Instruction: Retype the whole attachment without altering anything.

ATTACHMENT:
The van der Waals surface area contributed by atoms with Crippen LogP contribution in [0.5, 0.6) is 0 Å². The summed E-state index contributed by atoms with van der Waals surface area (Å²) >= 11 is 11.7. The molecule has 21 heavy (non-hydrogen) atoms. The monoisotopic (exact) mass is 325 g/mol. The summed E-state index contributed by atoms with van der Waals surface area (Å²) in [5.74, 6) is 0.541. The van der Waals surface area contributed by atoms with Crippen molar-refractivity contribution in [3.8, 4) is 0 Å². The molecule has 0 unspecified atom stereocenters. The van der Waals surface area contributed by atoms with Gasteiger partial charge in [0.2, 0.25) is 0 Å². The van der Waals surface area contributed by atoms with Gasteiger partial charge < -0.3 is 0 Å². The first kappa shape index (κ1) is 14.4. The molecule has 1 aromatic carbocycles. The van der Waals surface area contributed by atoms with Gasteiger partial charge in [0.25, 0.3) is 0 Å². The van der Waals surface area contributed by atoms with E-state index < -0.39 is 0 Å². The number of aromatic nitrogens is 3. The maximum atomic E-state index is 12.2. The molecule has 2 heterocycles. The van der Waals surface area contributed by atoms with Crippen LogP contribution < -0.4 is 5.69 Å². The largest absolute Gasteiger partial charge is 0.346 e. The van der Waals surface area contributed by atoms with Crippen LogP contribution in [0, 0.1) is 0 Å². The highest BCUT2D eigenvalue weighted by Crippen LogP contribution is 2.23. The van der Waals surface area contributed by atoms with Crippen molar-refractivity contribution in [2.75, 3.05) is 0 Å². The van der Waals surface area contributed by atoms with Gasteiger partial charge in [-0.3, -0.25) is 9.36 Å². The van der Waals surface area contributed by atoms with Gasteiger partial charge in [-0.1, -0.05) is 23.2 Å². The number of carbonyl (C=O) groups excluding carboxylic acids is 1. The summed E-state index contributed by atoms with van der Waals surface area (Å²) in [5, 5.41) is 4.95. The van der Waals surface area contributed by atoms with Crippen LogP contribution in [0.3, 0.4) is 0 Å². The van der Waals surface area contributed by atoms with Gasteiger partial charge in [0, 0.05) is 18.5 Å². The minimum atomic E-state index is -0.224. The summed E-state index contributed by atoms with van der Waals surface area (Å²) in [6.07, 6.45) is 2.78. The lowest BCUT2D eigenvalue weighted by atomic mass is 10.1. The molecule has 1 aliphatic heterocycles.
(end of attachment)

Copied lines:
The van der Waals surface area contributed by atoms with Crippen LogP contribution in [0.5, 0.6) is 0 Å². The summed E-state index contributed by atoms with van der Waals surface area (Å²) >= 11 is 11.7. The molecule has 21 heavy (non-hydrogen) atoms. The monoisotopic (exact) mass is 325 g/mol. The summed E-state index contributed by atoms with van der Waals surface area (Å²) in [5.74, 6) is 0.541. The van der Waals surface area contributed by atoms with Crippen molar-refractivity contribution in [3.8, 4) is 0 Å². The molecule has 0 unspecified atom stereocenters. The van der Waals surface area contributed by atoms with Gasteiger partial charge in [0.2, 0.25) is 0 Å². The van der Waals surface area contributed by atoms with Gasteiger partial charge < -0.3 is 0 Å². The first kappa shape index (κ1) is 14.4. The molecule has 1 aromatic carbocycles. The van der Waals surface area contributed by atoms with Gasteiger partial charge in [0.25, 0.3) is 0 Å². The van der Waals surface area contributed by atoms with E-state index < -0.39 is 0 Å². The number of aromatic nitrogens is 3. The maximum atomic E-state index is 12.2. The molecule has 2 heterocycles. The van der Waals surface area contributed by atoms with Crippen LogP contribution < -0.4 is 5.69 Å². The largest absolute Gasteiger partial charge is 0.346 e. The van der Waals surface area contributed by atoms with Crippen LogP contribution in [0, 0.1) is 0 Å². The highest BCUT2D eigenvalue weighted by Crippen LogP contribution is 2.23. The van der Waals surface area contributed by atoms with Crippen molar-refractivity contribution in [2.75, 3.05) is 0 Å². The van der Waals surface area contributed by atoms with Gasteiger partial charge in [-0.3, -0.25) is 9.36 Å². The van der Waals surface area contributed by atoms with Gasteiger partial charge in [-0.1, -0.05) is 23.2 Å². The number of carbonyl (C=O) groups excluding carboxylic acids is 1. The summed E-state index contributed by atoms with van der Waals surface area (Å²) in [5, 5.41) is 4.95. The van der Waals surface area contributed by atoms with Crippen LogP contribution in [0.3, 0.4) is 0 Å². The van der Waals surface area contributed by atoms with Gasteiger partial charge in [0, 0.05) is 18.5 Å². The minimum atomic E-state index is -0.224. The summed E-state index contributed by atoms with van der Waals surface area (Å²) in [6.07, 6.45) is 2.78. The lowest BCUT2D eigenvalue weighted by atomic mass is 10.1. The molecule has 1 aliphatic heterocycles.